Where is Christ in this Andy Warhol print? He’s hard to see under the military camouflage. That’s what Cardinal Blase Cupich thought, too, when he saw the print at a recent Chicago exhibit of Warhol’s works. Again and again the gay artist and pop icon Warhol masked Leonardo da Vinci’s famous painting “The Last Supper” by overlaying blocks of color, commercial insignias, or camouflage—as Cupich says, “forcing the viewer to look for the otherwise familiar image of the Lord at table.”
When Cupich wanted to explain the connection between baptism and social ministry at the recent Catholic Social Ministry Gathering, he drew on none other than Warhol, an artist with a complicated relationship to the Church. As Warhol powerfully demonstrates, ideology, institutions, and even well-meaning projects can make Christ hard to see. Too often, Cupich said, we start with ourselves, not Christ, listing the good works we Christians do for those needy people out there, as if social ministry were a one-way project.
To be sure, social ministry involves acting for justice. But it should start not with self-evaluation or with slogans. Cupich, like Warhol, thinks we need to turn our gaze in another direction. Following Pope Francis, he insists that:
“the pursuit of a holy life is about encountering this Christ who is already active and present, and joining in his saving work of building the Kingdom of God.”
This is not a matter of individual spirituality, Cupich insists, quoting Argentinian theologian Lucio Gera. Gera writes that the pursuit of the holy life is about what it means to be the Church, the People of God, saying:
“The Church takes place as intercommunion between human beings — not only as relationship of humans with God but as interrelationship of human beings among themselves. The relationship with the other is not simply something added to a Church already constituted by a relationship with God. The relationship with the other is also constitutive of the Church, that is, it is set within the very essence of being Church.”
For Cupich, wherever people are in relationship, there is Church, with Christ in their midst: community “is where God works and manifests himself in bringing about the Kingdom of God.” No relationship, no Church. Find relationship, find Christ. It’s biblical: “For where two or three are gathered in my name, I am there among them” (Mt 18:20).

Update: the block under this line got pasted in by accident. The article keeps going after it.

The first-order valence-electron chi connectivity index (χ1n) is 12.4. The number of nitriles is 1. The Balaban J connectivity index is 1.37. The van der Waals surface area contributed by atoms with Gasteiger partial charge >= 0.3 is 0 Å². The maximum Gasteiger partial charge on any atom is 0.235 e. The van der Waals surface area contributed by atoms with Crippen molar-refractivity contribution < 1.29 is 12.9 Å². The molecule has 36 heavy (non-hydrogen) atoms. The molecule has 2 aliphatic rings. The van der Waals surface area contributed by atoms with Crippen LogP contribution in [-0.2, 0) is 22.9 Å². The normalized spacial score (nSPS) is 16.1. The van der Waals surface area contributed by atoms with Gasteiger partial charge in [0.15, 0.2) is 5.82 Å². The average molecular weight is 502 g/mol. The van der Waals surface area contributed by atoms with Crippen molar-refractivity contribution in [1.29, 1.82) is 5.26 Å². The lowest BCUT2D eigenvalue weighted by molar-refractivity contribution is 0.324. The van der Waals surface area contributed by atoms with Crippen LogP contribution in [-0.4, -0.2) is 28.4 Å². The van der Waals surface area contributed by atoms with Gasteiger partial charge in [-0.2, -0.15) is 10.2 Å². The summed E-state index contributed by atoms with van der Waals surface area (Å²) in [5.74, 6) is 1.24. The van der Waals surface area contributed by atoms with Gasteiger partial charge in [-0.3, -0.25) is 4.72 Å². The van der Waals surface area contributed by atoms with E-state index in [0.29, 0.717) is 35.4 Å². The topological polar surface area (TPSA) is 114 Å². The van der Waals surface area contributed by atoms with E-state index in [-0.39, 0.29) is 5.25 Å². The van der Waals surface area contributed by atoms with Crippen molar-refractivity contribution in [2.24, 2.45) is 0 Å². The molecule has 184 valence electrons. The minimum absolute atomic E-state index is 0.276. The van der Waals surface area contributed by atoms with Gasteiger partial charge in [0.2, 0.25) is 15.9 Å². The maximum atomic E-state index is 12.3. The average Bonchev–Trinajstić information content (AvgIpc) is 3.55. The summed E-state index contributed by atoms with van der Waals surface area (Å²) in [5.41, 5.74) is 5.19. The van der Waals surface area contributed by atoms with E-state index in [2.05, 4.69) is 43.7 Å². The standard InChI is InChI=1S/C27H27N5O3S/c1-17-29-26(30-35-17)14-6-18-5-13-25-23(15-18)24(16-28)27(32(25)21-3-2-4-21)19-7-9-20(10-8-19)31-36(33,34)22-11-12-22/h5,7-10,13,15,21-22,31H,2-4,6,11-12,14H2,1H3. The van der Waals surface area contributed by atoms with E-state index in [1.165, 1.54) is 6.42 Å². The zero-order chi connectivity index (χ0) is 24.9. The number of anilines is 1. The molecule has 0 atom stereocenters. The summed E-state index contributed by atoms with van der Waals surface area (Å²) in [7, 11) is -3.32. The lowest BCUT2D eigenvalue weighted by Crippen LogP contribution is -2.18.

Cupich’s talk contains more gems on politics, Vatican Council II, and openheartedness. Here, I want to dwell on Cupich’s insistence that “the relationship with the other”—particularly loving relationship forged in poverty or exclusion—is not an addition to the Church, it is the Church itself.
Often LGBTQ Catholics experience Catholic hierarchs as discriminatory, Catholic schools as danger zones, Catholic sacraments as points of pain, and Catholic appeals for social ministry funding as problematic. If we are still in church at all, we tend to stand at the edges of our parishes. We build our lives and our Christian hope in relationships: partnerships and friendships, LGBTQ ministry groups, social service work, and gestures as simple as the sign of peace at Mass or a hug at a coffee shop.
Even in welcoming parishes these relationships can feel like a second-best, makeshift version of Church, a substitute for full recognition and legitimate participation in the “official” Church. But as Cardinal Cupich said, relationships are “constitutive of the Church.” They are where Christ is most really present. LGBTQ Catholics, it turns out, are not on the margins of the Church at all. Instead, we have among the most powerful possible practices and experiences of Church—and of Christ.
As Cupich makes clear, this experience of Church-as-relationship is not a matter of lording it over others. Rather, just as other socially disadvantaged persons minister and reveal Christ to the social justice workers who serve among them, our liveliness in Christ can enliven those who minister to and with us, expanding the community of love.
Take another look at da Vinci’s “The Last Supper.” We recognize Jesus only as part of a gathering of friends around a table; without them he’d simply be a man with bread and cup. Da Vinci painted the mural for the dining hall of the monastery of Santa Maria Delle Grazie in Milan—a place where friends gathered to thank God and break bread, in relationship. Where two or three are gathered in love and service, Christ is at work. Join in.
–Cristina Traina, Northwestern University, February 4, 2020